If you think Fortune 500 companies have a better idea of what to do with social media, you're wrong.
It turns out that added resources don't necessarily equate to a more strategic approach to the latest craze in online marketing. That's according to a recent report from the Silicon Valley-based Altimeter Group entitled, "Buyer's Guide: A Strategy for Managing Social Media Proliferation."
The report, which involved interviews of marketers at large global companies, including the likes of Caterpillar and Cisco Systems, found that the average number of corporate social media accounts at big businesses totaled 178.
If you're thinking, "178! That sounds impossible to manage!" you're right. It's no simple task to keep the growing world of corporate social media working efficiently, but there are tools on the market that are making it at least a little easier.
Social Media Solutions
Jeremiah Owyang, an industry analyst at Altimeter and the report's primary author, said companies that don't get their social media houses in order expose themselves to "social media crisis."
"The occurrences of that are actually increasing," he said, noting some corporate blunders like the time a social media agency hired to run Chrysler's Twitter account sent out a tweet with the f-word in it.
The Chrysler situation was "an extreme example," but any company that doesn't have a strategy around its social media may run into embarrassing situations. And even if there isn't some giant "oops" from a scattered social media strategy, you can end up sending mixed messages to customers because different people are managing different sites or different brands without coordination.
There's good and bad news in the Altimeter report. The good news is that there's a growing number of vendors aimed at helping companies integrate their social media efforts. The bad news? It can be very difficult to distinguish between those vendors, which now number 30.
The available social media management programs range from freemium programs like Tweetdeck and HootSuite, which, at their free, basic levels allow users to monitor social media and time posts to sites like Facebook and Twitter. On the other end of the spectrum are more costly, enterprise-level packages that aim to integrate social media across global companies. Some examples of vendors in this category include Genesys, Sprinklr and Comufy.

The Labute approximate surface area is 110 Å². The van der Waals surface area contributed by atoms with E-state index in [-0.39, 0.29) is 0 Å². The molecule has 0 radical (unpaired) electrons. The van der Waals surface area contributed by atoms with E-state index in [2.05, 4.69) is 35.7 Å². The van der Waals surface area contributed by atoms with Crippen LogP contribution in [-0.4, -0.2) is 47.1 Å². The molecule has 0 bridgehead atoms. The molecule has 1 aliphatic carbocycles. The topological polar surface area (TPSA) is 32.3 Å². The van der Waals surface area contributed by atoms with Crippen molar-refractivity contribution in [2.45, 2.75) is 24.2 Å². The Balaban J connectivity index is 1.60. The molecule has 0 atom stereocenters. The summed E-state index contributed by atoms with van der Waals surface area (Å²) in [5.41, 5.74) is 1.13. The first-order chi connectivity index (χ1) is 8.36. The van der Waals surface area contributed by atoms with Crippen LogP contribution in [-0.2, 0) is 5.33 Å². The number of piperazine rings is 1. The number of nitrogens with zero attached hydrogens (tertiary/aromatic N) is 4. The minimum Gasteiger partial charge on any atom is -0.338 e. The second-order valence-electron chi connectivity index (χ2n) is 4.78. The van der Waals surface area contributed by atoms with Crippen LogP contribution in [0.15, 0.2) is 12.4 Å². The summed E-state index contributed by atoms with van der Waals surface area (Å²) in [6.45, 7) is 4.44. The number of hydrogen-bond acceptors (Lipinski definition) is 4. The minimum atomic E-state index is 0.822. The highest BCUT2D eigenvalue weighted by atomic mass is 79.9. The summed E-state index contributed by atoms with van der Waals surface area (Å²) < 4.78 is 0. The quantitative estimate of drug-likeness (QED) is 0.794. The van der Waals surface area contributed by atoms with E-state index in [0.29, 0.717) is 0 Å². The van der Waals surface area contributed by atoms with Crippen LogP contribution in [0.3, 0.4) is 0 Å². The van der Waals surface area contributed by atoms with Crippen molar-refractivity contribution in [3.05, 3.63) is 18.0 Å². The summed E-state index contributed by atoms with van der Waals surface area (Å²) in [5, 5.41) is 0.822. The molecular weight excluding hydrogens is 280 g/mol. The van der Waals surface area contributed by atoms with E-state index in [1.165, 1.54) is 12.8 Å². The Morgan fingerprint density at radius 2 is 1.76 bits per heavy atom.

One company eyeing an investment in a more integrated approach is Waltham-based Raytheon. Corinne Kovalsky, Raytheon's director of digital and social media, recently went through the process of selecting a social media management tool that would help the company move from a very centralized and inefficient workflow for social media to a "hub and spoke" model, in which the process of posting to social media sites would be decentralized.
Kovalsky and her team already have their hands full, keeping an eye on four Twitter accounts, several LinkedIn pages, two Facebook pages, a Google+ page and a Tumblr account.
When Raytheon was evaluating vendors, "a one-stop shop [was] really important," she said, adding that Raytheon wanted to avoid multiple accounts and sign-ons. It was also important to use a system that would allow more people to generate social media content, while not adding "risk to the process." In other words, the Raytheon team was looking for a tool that would allow various people to compose social media posts, but require oversight and editing before anything gets published. In the end, the company settled on Awareness Networks of Burlington.
Because this industry is still very new and growing, it's very difficult to find a complete list of vendors to evaluate. Altimeter's report is one place, but otherwise, it really requires some sleuthing, according to Kovalsky. She started her process with a basic Google search and sought recommendations from other marketers.
'Hub And Spoke' At EMC
One local company that has already moved to the "hub and spoke model" is Hopkinton-based data storage company EMC. The company has more than 100 social media accounts, according to Keith Paul, EMC's chief listener. On a corporate level, EMC focuses on five key sites, including Facebook, Twitter, YouTube, LinkedIn and Spiceworks, a networking site for those in the IT industry.
EMC uses a variety of tools to manage those accounts, including Buddy Media, Social Report, Jive and HootSuite. And so far, the company is finding success.
"These tools also help our social champions leverage common goals and techniques amongst each other, while also giving EMC some insight into how effective we make those connections," Paul said in an email interview.
In terms of goals, Paul acknowledges that even at a technology company like EMC, "business process are slow to change," but adds that "the more nimble among us can greatly influence how these processes evolve." And the beauty of social media, he points out, is the potential to gather valuable data to better help the company serve its customers.
And while it's a struggle today to integrate social media effectively to gather that all-important data, Owyang predicts that in time, it will become easier and more seamless.
Social media management tools "will disappear into the background, swallowed into a digital communication suite," he said. "When a new employee is hired, he or she will get a mobile phone, a desk, a computer, an email address and a social media account. It will all be linked into one system."
Follow the people quoted in this column:
• Jeremiah Owyang, Altimeter Group
• Corinne Kovalsky, Raytheon
• Keith Paul, EMC